An Itch

I’ve had this itch for a while now-a thought, a longing that won’t leave the back of my mind, that keeps resurfacing.

I want this thing so badly-for me, for my husband, for people who battle the same battles as my husband, for the wives/husbands/sisters/brothers/parents/friends who watch these horrific battles unfold and can do almost nothing about it.

I want the church to be a place of freedom, peace, rest and comfort for those with mental illness and their families. Jesus has always already been this place. I want His bride-the Church- to be this place, also.

I want to be a part of it. Or start it.

But I don’t know how. I don’t know exactly what it would look like. I don’t know where to start, or who to talk to, or if anyone would come. I don’t know if others want this. I don’t know if I could do it. I don’t know if I could start, lead, or participate well in this. I don’t know if I’m emotionally strong enough to handle it.

But I do know that there are so many more people than we realize who are fighting this war. I do know that God’s heart hurts for this even more than mine does. I do know I want to see Biblical, healing, supportive ministry in this area. I do know I’m not qualified. Sometimes I know that I’m called to this. But other times I don’t know that at all.

I don’t know a lot, but what I do know keeps growing in strength, crowding out the uncertainty, the fear, the insecurity.

But I still don’t know.

Robin

rw

I know this is a weird photo choice, but it just captures how fun he was and how much fun people had with him. photo from http://www.today.com

Celebrities’ deaths don’t usually affect me too much. My world and theirs are so far removed from each other, that other than a passing regretful thought, my world remains unchanged.

But Robin Williams is another story. Besides the fact that I grew up on his silliness and characters and watched Mrs. Doubtfire more times than I could ever possibly count, he left this world in a way that has become my greatest fear.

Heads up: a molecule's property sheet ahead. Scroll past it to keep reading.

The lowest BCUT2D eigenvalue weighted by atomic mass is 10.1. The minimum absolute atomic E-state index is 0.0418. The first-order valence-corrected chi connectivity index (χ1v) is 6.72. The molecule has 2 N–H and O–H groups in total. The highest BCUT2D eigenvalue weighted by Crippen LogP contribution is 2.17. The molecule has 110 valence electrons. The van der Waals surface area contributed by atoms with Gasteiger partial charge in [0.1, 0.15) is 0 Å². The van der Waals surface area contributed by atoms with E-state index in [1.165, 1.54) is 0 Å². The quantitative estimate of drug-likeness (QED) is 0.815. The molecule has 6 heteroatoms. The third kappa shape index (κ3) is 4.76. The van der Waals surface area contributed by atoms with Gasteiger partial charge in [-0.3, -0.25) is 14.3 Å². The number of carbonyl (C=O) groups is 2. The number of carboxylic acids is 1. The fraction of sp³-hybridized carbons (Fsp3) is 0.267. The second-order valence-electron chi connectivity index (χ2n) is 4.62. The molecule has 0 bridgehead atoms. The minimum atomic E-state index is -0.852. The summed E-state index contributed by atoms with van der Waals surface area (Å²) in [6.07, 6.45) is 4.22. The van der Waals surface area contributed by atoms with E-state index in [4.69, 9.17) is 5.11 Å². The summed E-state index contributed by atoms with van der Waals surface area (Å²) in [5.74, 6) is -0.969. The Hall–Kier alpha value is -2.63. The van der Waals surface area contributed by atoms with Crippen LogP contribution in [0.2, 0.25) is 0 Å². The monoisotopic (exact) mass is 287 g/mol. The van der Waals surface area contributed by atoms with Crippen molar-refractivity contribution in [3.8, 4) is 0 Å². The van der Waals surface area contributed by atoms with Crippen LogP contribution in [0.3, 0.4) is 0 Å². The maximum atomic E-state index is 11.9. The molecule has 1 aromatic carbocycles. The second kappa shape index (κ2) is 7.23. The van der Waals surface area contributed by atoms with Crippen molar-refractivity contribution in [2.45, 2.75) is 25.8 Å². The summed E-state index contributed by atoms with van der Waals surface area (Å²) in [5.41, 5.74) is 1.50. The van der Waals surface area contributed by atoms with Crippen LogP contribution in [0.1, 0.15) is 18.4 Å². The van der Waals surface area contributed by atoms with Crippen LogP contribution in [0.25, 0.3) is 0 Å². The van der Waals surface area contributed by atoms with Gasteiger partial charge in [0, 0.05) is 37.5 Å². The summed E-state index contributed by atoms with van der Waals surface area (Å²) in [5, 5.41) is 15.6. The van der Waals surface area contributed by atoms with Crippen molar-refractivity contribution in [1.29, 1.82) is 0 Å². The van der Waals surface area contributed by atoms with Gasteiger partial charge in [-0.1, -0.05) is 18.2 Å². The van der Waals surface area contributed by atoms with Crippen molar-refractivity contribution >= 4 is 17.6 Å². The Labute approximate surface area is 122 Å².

I desperately want to hug his wife. I want to hold her and cry with her and pray with her. I hurt so much for her, knowing the heartache that she has experienced even before his death.

There have been more than a few references on social media to some less-than-grace-filled opinions about depression-based suicide (insights along the lines of Christians Shouldn’t Have Depression, You Have Depression Because You Don’t Have Enough Faith, Pray Harder, Get Over It, etc.).

I would imagine that many of those opinions were shared by people who have never for one moment experienced depression themselves, nor watched a husband, wife, mother, father, brother, sister, or friend fight.so.hard. against this evil darkness and the lies with which it attacks. And this made me mad.

My first reactions were thoughts like, Who are they to weigh in on this? They have no effing idea what they’re talking about! They have no right to speak into this-they don’t know what it’s like!

But after my husband (Braveheart himself) intercepted a rather bitter, resentful facebook post I almost made, I recevied a text from a friend. A text of sweet support, letting me know that all this news coverage had brought us to mind and she was thinking of us. And in flooded all the experiences, people, and relationships we have that are so opposite of the opinions I mentioned earlier.

Yes, there are ignorant motormouths who will spout stupidly about hurts and illnesses they know nothing about.
But there are also parents who will attend conferences about mental illness because they want to be able to offer support.
There are parents who will take calls at any time of day because they have known this darkness themselves and can offer solidarity and comfort.
There are pastors who will lovingly counsel and pray you through dark moments in your marriage brought on by this illness.
There are life group members/friends who will listen, seek to understand, and refuse to stand in judgment, praying for and beside you instead of preaching at you.
There are best friends who will hold all your dark secrets and love you even more deeply because of them.
There are friends at church and at work who know just by looking at you when things are not well, and give you permission to have a crappy day.
There are co-workers who will let you vent over happy hour margaritas and not shy away from the hard topics.